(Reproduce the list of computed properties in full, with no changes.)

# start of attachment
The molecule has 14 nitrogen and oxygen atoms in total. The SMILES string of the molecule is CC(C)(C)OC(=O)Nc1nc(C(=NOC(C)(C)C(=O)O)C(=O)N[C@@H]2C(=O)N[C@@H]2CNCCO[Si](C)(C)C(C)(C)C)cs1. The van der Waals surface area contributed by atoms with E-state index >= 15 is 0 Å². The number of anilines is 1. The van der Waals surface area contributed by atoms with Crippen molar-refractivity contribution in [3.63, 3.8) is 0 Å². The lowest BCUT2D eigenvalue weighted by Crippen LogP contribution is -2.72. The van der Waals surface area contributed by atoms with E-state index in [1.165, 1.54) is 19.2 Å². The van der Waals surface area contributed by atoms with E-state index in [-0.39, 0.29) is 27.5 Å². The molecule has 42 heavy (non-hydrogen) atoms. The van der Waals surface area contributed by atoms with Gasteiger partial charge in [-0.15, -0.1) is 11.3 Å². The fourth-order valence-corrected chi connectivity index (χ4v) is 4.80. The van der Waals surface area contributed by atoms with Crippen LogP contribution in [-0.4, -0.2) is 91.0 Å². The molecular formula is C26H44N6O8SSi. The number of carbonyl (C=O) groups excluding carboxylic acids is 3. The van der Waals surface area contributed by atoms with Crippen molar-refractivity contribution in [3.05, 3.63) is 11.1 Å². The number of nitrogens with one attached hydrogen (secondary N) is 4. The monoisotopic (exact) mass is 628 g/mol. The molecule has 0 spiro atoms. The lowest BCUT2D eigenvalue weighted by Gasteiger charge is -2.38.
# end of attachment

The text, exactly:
The molecule has 14 nitrogen and oxygen atoms in total. The SMILES string of the molecule is CC(C)(C)OC(=O)Nc1nc(C(=NOC(C)(C)C(=O)O)C(=O)N[C@@H]2C(=O)N[C@@H]2CNCCO[Si](C)(C)C(C)(C)C)cs1. The van der Waals surface area contributed by atoms with E-state index >= 15 is 0 Å². The number of anilines is 1. The van der Waals surface area contributed by atoms with Crippen molar-refractivity contribution in [3.63, 3.8) is 0 Å². The lowest BCUT2D eigenvalue weighted by Crippen LogP contribution is -2.72. The van der Waals surface area contributed by atoms with E-state index in [1.165, 1.54) is 19.2 Å². The van der Waals surface area contributed by atoms with E-state index in [-0.39, 0.29) is 27.5 Å². The molecule has 42 heavy (non-hydrogen) atoms. The van der Waals surface area contributed by atoms with Gasteiger partial charge in [-0.15, -0.1) is 11.3 Å². The fourth-order valence-corrected chi connectivity index (χ4v) is 4.80. The van der Waals surface area contributed by atoms with Crippen LogP contribution in [-0.4, -0.2) is 91.0 Å². The molecular formula is C26H44N6O8SSi. The number of carbonyl (C=O) groups excluding carboxylic acids is 3. The van der Waals surface area contributed by atoms with Crippen molar-refractivity contribution in [3.05, 3.63) is 11.1 Å². The number of nitrogens with one attached hydrogen (secondary N) is 4. The monoisotopic (exact) mass is 628 g/mol. The molecule has 0 spiro atoms. The lowest BCUT2D eigenvalue weighted by Gasteiger charge is -2.38.